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Advocating for Asylum Seekers

July 27, 2023

Rachel Kabat L'25
Rachel Kabat L’25

Rachel Kabat L’25 shares her experience as a Global Justice Fellow working with the International Rescue Committee’s Denver branch.

This summer, with support from the University of Pennsylvania Carey Law School’s Global Justice Fellowship, a program of Penn Carey Law’s Office of International Affairs which supports international public interest summer internships for JD students, I had the opportunity to intern with the Denver branch of the International Rescue Committee (IRC).

As an international non-governmental organization, IRC works around the world to aid in the survival and recovery of those affected by humanitarian crises. However, in the United States, IRC’s branches function as refugee resettlement agencies, coordinating with the U.S. government and international organizations to help their clients adjust to a new life in the United States. The Denver office also hosts an expansive asylum representation program, providing legal services for those seeking permanent protection in the U.S. who cannot return to their country of origin due to persecution or a well-founded fear of persecution.

Hands-On Experience in Immigration Law

As an intern with the “Survivors of Torture” legal program, my summer was both rewarding and emotionally taxing. Immigration law can be complex and constantly in flux, and the stakes are extremely high for those seeking asylum. Our clients had experienced the worst humanity has to offer, and they came to the United States seeking safety. However, there is never a guarantee that the U.S. legal system will grant it.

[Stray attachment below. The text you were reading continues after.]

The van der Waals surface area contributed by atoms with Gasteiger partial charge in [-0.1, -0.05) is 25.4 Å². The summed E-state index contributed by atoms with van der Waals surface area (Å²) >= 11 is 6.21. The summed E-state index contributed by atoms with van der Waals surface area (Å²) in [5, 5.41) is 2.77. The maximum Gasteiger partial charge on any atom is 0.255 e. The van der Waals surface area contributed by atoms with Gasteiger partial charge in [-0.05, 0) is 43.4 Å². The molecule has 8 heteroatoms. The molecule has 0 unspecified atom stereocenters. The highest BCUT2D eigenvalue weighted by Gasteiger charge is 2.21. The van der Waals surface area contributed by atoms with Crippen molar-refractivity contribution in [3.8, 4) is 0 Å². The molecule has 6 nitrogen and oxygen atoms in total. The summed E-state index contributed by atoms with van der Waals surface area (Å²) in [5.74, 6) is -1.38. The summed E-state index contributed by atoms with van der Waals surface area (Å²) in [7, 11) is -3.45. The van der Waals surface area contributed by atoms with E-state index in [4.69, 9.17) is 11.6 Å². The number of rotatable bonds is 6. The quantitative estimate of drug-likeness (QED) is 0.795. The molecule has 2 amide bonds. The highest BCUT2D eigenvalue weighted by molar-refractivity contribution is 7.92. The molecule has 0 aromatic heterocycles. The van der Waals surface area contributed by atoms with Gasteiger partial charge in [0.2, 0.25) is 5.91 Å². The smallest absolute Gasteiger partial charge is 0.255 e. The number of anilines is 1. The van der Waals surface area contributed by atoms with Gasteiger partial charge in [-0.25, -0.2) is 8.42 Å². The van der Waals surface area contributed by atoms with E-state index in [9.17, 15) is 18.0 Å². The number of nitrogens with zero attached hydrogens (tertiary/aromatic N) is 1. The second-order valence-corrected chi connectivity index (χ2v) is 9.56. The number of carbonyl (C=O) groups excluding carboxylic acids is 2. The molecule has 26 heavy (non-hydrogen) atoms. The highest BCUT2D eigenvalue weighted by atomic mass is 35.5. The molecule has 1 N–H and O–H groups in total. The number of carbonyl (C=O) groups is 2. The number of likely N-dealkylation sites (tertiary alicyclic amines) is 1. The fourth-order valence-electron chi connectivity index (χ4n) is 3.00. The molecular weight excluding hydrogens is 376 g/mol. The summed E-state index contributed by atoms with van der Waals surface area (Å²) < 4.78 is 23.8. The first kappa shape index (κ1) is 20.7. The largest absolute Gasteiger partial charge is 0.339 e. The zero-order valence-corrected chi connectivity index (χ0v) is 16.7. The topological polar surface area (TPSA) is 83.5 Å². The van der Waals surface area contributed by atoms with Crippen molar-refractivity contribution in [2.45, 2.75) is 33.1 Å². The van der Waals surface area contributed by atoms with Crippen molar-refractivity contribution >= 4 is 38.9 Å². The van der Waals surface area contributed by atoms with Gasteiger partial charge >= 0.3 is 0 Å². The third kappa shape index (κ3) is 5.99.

My tasks to support these cases were diverse, engaging, and very hands-on. I interacted heavily with clients through messages, phone calls, and in-person interviews while working with interpreters who spoke languages ranging from French and Spanish to Tigrinya and Pulaar. To bolster our clients’ legal claims, I undertook extensive research to craft country conditions indexes, write memos, and help craft an appeal for a client who had lost her initial case. I even had the opportunity to witness firsthand how immigration court functions by attending a master calendar hearing.

Learning Beyond the Classroom

While this internship involved a significant number of first-time experiences for me, my first year of law school at Penn Carey Law prepared me to succeed. Both classroom experiences and numerous extracurriculars—international and human rights-oriented conferences, the Jessup International Moot Court, and the pro bono International Refugee Assistance Project—set me up for success in a field as diverse, challenging, and complex as immigration law. I’ve repeatedly leveraged the foundational research and writing skills I developed while working with Legal Practice SkillsSenior Lecturer Matthew Duncan L’03. Further, while immigration law is a field of its own, my work crafting asylum arguments revealed strong correlations with the principles of international and human rights law, which I studied in “International Law” with Jacques deLisle, Stephen A. Cozen Professor of Law.

Despite the challenges of this career path, I found great mentors at IRC. The empathy, tenacity, and ingenuity of immigration lawyers and representatives, and their tireless work despite the high rates of asylum denial, was extremely inspiring. Their insight and encouragement have been invaluable. Going forward, I know this experience will motivate me on my career path, both during my time at Penn Carey Law and beyond.

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